Between 1948-56 no less than 13 SSRs– including several Tench-class boats– were put into service, roughly split between Atlantic and Pacific with Tigrone spending her time as a picket boat with the Second Fleet in the Caribbean and North Atlantic, with regular participation in NATO exercises and periodic deployments to the Mediterranean as part of the Sixth Fleet.

By 1 November 1957, a decade as a radar boat had ended, replaced by more modern vessels, and Tigrone again found herself a member of the Atlantic Reserve Fleet, Philadelphia.

However, the Navy wasn’t through with her by a long shot.

The Tigrone (AGSS-419) underway in a channel, between conversions

The Tigrone (AGSS-419) is underway in a channel, between conversions

Recommissioned 10 March 1962 and reclassified Auxiliary Research Submarine (AGSS-419), for the next decade Tigrone operated in conjunction with the Navy Underwater Sound Laboratory (part of the Naval Undersea Warfare Center at Newport), conducting underwater systems tests, and evaluating new equipment. The information provided by these tests, utilizing experimental transducers, would prove invaluable in sonar development.

In late 1963, the Bottom Reflected Active Sonar System (BRASS) II Transducer and system were installed on Tigrone, and, after 1965, the much-upgraded BRASS III system was installed.


Note the unique side-facing rear sonar rack near the sail.

Note the unique side-facing rear sonar rack near the sail that came with the BRASS III conversion

While conducting her tests, she was often trailed by Soviet intelligence collection ships, which on at least one occasion felt the full force of the BRASS rig.

From a bubblehead who served on her during these tests

I cannot tell you how many watts the BRASS was capable of transmitting into the water, but suffice it to say it far exceeded anything else in anybody’s Navy at that time and maybe even today’s Navies for all I know. To give you an idea of the sound level it produced, all hands forward of the engine rooms were required to wear enginemen’s hearing protection when it was operating!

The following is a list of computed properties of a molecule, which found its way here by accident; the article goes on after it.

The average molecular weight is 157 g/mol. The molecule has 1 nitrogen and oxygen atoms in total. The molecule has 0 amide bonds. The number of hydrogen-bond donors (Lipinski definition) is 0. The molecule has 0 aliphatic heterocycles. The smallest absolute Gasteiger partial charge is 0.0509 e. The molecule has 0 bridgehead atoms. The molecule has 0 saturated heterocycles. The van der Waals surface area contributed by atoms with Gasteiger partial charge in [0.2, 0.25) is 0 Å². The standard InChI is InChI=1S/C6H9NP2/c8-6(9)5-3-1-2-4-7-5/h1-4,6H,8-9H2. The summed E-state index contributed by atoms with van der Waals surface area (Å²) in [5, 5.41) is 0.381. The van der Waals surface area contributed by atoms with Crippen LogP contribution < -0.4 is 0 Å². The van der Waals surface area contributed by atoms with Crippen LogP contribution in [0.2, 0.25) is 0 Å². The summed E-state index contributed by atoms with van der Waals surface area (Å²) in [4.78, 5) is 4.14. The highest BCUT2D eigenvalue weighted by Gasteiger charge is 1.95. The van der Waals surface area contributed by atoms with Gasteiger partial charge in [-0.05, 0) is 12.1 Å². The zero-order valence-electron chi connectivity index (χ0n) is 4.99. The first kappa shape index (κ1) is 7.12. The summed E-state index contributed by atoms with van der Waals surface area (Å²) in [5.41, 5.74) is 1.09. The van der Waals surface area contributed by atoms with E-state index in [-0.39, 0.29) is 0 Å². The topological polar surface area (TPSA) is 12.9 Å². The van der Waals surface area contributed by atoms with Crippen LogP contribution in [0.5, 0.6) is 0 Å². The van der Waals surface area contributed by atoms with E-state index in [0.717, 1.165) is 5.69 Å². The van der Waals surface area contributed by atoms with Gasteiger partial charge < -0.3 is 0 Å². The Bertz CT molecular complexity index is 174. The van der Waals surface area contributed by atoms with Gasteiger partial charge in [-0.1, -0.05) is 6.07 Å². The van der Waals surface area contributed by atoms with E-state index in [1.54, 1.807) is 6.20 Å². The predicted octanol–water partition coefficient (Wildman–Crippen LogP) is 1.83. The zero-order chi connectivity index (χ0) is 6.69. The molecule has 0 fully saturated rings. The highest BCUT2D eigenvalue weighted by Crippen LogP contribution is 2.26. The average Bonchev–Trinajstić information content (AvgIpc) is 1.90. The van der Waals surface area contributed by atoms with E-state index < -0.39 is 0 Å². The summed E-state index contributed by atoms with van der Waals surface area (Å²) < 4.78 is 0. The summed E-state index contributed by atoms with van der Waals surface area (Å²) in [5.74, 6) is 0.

The overhead of that boat was festooned with enginemen’s earmuffs, hanging from every possible location to be readily available when the word was passed: “Now rig for BRASS Ops!” There were no torpedo tubes on the Tigrone at that time.

The after room had been turned into a bunkroom and held tier after tier of racks for the crew. The forward room was dedicated to the sonar system including its very own MG set to power that monster. The sonar men stood their watches on standard AN/BQR-2B passive sonar set which was in a little corner up forward where the tubes used to be. The Port half of the forward room was all the equipment the civilian USN/USL personnel used to operate the BRASS. It was a very sophisticated system, capable of varying both the amplitude and duration of the pulses it generated and if I can attach the picture, you will note a huge “shit can” mounted where the bow should be. Inside that huge and cumbersome protrusion was a transducer which looked like a huge log lying on it’s side atop a round table. The round table could be rotated, thereby presenting the horizontal length of the “log” in whatever direction was desired. In addition to the horizontal training, this transducer “log” was constructed in staves (like a barrel) and the operators could select which staves were to be used, giving them the ability to direct the transmitted beam in whatever direction they would like it to go.

We would go to test depth off the Azores and transmit a pulse in a South Westerly direction so that it could be received by the USS Baya [SS/AGSS-318, a Balao-class submarine modified in 1958 to accomidate LORAD, an experimental long-range sonar and 12 scientists] who would be operating off the Tongue of the Ocean in the Bahamas!!!!

Like I said, BRASS put a LOT of power into the water. Needless to say our activities drew the attention of the Russians and one of those ‘fishing boats’ brisling with antenna, would follow us around, undoubtedly listening to and recording every transmission we made. Well one day we were pounding away with the BRASS when one of the civilians asked me where the Russian fishing boat was. I was standing a regular passive sonar watch and I need to explain that whenever the BRASS transmitted a relay in my sonar set would cut out my audio for the duration of the pulse and then cut back in. When the audio returned, I could hear the reverberations from the transmission bouncing off the bottom, off waves, off thermoclines and maybe off the Azores themselves for several minutes, it was deafening!